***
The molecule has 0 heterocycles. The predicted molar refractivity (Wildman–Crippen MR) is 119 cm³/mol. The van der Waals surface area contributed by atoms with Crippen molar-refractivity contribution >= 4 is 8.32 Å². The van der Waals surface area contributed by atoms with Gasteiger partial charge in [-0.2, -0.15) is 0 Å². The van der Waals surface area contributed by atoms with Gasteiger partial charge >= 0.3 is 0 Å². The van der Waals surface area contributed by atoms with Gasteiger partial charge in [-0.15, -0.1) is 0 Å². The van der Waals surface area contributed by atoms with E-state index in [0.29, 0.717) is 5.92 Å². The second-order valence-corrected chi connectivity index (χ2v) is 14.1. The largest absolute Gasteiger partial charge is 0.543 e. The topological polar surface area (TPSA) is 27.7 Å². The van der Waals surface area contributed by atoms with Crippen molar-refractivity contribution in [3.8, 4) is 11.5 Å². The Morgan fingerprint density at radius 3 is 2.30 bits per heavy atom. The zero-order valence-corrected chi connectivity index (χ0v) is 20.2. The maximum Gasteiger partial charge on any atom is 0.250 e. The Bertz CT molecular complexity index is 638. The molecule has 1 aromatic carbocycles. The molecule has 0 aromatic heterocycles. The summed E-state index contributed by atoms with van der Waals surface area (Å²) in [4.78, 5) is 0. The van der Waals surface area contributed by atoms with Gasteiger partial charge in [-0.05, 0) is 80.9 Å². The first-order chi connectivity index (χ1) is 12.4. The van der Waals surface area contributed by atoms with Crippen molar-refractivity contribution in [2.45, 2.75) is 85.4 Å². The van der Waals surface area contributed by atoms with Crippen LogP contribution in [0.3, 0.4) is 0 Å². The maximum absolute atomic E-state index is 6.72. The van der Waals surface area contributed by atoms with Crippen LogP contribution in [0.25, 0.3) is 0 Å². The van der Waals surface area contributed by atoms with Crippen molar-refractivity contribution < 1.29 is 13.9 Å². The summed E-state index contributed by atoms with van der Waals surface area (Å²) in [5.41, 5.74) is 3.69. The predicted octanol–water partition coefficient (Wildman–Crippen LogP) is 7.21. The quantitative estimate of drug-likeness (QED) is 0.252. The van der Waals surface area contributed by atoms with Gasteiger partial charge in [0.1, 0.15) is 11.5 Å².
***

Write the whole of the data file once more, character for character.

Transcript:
The molecule has 0 heterocycles. The predicted molar refractivity (Wildman–Crippen MR) is 119 cm³/mol. The van der Waals surface area contributed by atoms with Crippen molar-refractivity contribution >= 4 is 8.32 Å². The van der Waals surface area contributed by atoms with Gasteiger partial charge in [-0.2, -0.15) is 0 Å². The van der Waals surface area contributed by atoms with Gasteiger partial charge >= 0.3 is 0 Å². The van der Waals surface area contributed by atoms with Gasteiger partial charge in [-0.15, -0.1) is 0 Å². The van der Waals surface area contributed by atoms with E-state index in [0.29, 0.717) is 5.92 Å². The second-order valence-corrected chi connectivity index (χ2v) is 14.1. The largest absolute Gasteiger partial charge is 0.543 e. The topological polar surface area (TPSA) is 27.7 Å². The van der Waals surface area contributed by atoms with Crippen molar-refractivity contribution in [3.8, 4) is 11.5 Å². The Morgan fingerprint density at radius 3 is 2.30 bits per heavy atom. The zero-order valence-corrected chi connectivity index (χ0v) is 20.2. The maximum Gasteiger partial charge on any atom is 0.250 e. The Bertz CT molecular complexity index is 638. The molecule has 1 aromatic carbocycles. The molecule has 0 aromatic heterocycles. The summed E-state index contributed by atoms with van der Waals surface area (Å²) in [4.78, 5) is 0. The van der Waals surface area contributed by atoms with Gasteiger partial charge in [-0.05, 0) is 80.9 Å². The first-order chi connectivity index (χ1) is 12.4. The van der Waals surface area contributed by atoms with Crippen molar-refractivity contribution in [2.45, 2.75) is 85.4 Å². The van der Waals surface area contributed by atoms with Crippen LogP contribution in [0.3, 0.4) is 0 Å². The maximum absolute atomic E-state index is 6.72. The van der Waals surface area contributed by atoms with Crippen LogP contribution in [0.25, 0.3) is 0 Å². The van der Waals surface area contributed by atoms with Crippen molar-refractivity contribution < 1.29 is 13.9 Å². The summed E-state index contributed by atoms with van der Waals surface area (Å²) in [5.41, 5.74) is 3.69. The predicted octanol–water partition coefficient (Wildman–Crippen LogP) is 7.21. The quantitative estimate of drug-likeness (QED) is 0.252. The van der Waals surface area contributed by atoms with Gasteiger partial charge in [0.1, 0.15) is 11.5 Å².